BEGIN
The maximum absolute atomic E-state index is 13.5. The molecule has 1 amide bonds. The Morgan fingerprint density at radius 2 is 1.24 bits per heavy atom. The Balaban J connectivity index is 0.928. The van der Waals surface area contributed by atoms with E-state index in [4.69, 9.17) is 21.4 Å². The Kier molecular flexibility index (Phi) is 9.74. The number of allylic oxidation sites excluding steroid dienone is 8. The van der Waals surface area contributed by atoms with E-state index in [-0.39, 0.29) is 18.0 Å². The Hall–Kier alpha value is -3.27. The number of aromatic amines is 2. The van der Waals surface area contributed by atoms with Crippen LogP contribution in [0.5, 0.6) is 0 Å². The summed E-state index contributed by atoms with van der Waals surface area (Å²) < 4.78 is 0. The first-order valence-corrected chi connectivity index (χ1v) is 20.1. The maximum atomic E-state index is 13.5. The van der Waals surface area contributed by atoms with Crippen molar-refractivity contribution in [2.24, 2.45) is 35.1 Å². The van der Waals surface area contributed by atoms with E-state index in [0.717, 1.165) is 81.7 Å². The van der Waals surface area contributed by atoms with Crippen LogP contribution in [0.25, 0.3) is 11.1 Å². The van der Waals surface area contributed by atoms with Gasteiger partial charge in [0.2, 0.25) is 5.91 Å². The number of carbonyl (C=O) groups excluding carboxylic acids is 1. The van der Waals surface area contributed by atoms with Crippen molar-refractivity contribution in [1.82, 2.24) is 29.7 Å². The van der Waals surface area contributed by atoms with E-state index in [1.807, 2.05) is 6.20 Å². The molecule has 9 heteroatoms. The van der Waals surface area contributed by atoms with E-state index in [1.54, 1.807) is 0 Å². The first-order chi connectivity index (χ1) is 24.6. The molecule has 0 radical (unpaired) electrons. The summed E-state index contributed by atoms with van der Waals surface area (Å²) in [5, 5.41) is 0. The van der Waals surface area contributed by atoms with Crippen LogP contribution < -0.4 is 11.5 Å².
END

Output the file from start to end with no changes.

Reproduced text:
The maximum absolute atomic E-state index is 13.5. The molecule has 1 amide bonds. The Morgan fingerprint density at radius 2 is 1.24 bits per heavy atom. The Balaban J connectivity index is 0.928. The van der Waals surface area contributed by atoms with E-state index in [4.69, 9.17) is 21.4 Å². The Kier molecular flexibility index (Phi) is 9.74. The number of allylic oxidation sites excluding steroid dienone is 8. The van der Waals surface area contributed by atoms with E-state index in [-0.39, 0.29) is 18.0 Å². The Hall–Kier alpha value is -3.27. The number of aromatic amines is 2. The van der Waals surface area contributed by atoms with Crippen LogP contribution in [0.5, 0.6) is 0 Å². The summed E-state index contributed by atoms with van der Waals surface area (Å²) < 4.78 is 0. The first-order valence-corrected chi connectivity index (χ1v) is 20.1. The maximum atomic E-state index is 13.5. The van der Waals surface area contributed by atoms with Crippen molar-refractivity contribution in [2.24, 2.45) is 35.1 Å². The van der Waals surface area contributed by atoms with E-state index in [0.717, 1.165) is 81.7 Å². The van der Waals surface area contributed by atoms with Crippen LogP contribution in [0.25, 0.3) is 11.1 Å². The van der Waals surface area contributed by atoms with Gasteiger partial charge in [0.2, 0.25) is 5.91 Å². The number of carbonyl (C=O) groups excluding carboxylic acids is 1. The van der Waals surface area contributed by atoms with Crippen molar-refractivity contribution in [1.82, 2.24) is 29.7 Å². The van der Waals surface area contributed by atoms with E-state index in [1.807, 2.05) is 6.20 Å². The molecule has 9 heteroatoms. The van der Waals surface area contributed by atoms with E-state index in [1.54, 1.807) is 0 Å². The first-order chi connectivity index (χ1) is 24.6. The molecule has 0 radical (unpaired) electrons. The summed E-state index contributed by atoms with van der Waals surface area (Å²) in [5, 5.41) is 0. The van der Waals surface area contributed by atoms with Crippen LogP contribution < -0.4 is 11.5 Å².